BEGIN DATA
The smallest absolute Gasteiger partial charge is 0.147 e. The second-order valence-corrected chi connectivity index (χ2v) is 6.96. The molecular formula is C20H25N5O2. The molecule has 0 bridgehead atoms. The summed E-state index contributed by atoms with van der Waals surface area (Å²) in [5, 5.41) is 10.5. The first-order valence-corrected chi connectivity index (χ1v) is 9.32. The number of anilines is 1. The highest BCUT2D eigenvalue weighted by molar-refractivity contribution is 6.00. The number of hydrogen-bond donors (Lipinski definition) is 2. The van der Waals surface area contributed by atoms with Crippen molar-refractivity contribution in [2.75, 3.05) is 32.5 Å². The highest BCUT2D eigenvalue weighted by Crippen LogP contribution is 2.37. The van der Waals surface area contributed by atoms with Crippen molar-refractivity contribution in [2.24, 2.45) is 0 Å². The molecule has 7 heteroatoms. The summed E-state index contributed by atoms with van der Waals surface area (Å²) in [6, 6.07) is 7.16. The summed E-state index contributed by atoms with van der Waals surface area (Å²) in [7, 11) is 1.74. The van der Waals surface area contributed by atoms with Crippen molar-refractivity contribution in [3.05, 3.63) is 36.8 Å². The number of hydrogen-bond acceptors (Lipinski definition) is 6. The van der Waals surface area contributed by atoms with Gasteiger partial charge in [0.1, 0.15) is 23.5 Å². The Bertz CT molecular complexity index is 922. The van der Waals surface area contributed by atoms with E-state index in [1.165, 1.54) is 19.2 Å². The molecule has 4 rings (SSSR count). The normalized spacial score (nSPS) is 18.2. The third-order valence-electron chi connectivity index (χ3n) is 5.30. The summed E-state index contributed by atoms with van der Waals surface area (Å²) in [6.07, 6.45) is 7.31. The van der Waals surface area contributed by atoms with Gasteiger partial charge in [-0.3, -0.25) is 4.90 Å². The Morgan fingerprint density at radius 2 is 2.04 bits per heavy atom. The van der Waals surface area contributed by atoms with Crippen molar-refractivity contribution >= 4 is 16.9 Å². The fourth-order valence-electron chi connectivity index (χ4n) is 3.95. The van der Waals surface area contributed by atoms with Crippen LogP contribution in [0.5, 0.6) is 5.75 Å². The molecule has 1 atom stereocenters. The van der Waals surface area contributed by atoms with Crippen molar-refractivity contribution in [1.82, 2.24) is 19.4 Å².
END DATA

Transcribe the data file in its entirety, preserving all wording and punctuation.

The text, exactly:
The smallest absolute Gasteiger partial charge is 0.147 e. The second-order valence-corrected chi connectivity index (χ2v) is 6.96. The molecular formula is C20H25N5O2. The molecule has 0 bridgehead atoms. The summed E-state index contributed by atoms with van der Waals surface area (Å²) in [5, 5.41) is 10.5. The first-order valence-corrected chi connectivity index (χ1v) is 9.32. The number of anilines is 1. The highest BCUT2D eigenvalue weighted by molar-refractivity contribution is 6.00. The number of hydrogen-bond donors (Lipinski definition) is 2. The van der Waals surface area contributed by atoms with Crippen molar-refractivity contribution in [2.75, 3.05) is 32.5 Å². The highest BCUT2D eigenvalue weighted by Crippen LogP contribution is 2.37. The van der Waals surface area contributed by atoms with Crippen molar-refractivity contribution in [2.24, 2.45) is 0 Å². The molecule has 7 heteroatoms. The summed E-state index contributed by atoms with van der Waals surface area (Å²) in [6, 6.07) is 7.16. The summed E-state index contributed by atoms with van der Waals surface area (Å²) in [7, 11) is 1.74. The van der Waals surface area contributed by atoms with Crippen molar-refractivity contribution in [3.05, 3.63) is 36.8 Å². The number of hydrogen-bond acceptors (Lipinski definition) is 6. The van der Waals surface area contributed by atoms with Gasteiger partial charge in [0.1, 0.15) is 23.5 Å². The Bertz CT molecular complexity index is 922. The van der Waals surface area contributed by atoms with E-state index in [1.165, 1.54) is 19.2 Å². The molecule has 4 rings (SSSR count). The normalized spacial score (nSPS) is 18.2. The third-order valence-electron chi connectivity index (χ3n) is 5.30. The summed E-state index contributed by atoms with van der Waals surface area (Å²) in [6.07, 6.45) is 7.31. The van der Waals surface area contributed by atoms with Gasteiger partial charge in [-0.3, -0.25) is 4.90 Å². The Morgan fingerprint density at radius 2 is 2.04 bits per heavy atom. The van der Waals surface area contributed by atoms with Crippen molar-refractivity contribution >= 4 is 16.9 Å². The fourth-order valence-electron chi connectivity index (χ4n) is 3.95. The van der Waals surface area contributed by atoms with Crippen LogP contribution in [0.5, 0.6) is 5.75 Å². The molecule has 1 atom stereocenters. The van der Waals surface area contributed by atoms with Crippen molar-refractivity contribution in [1.82, 2.24) is 19.4 Å².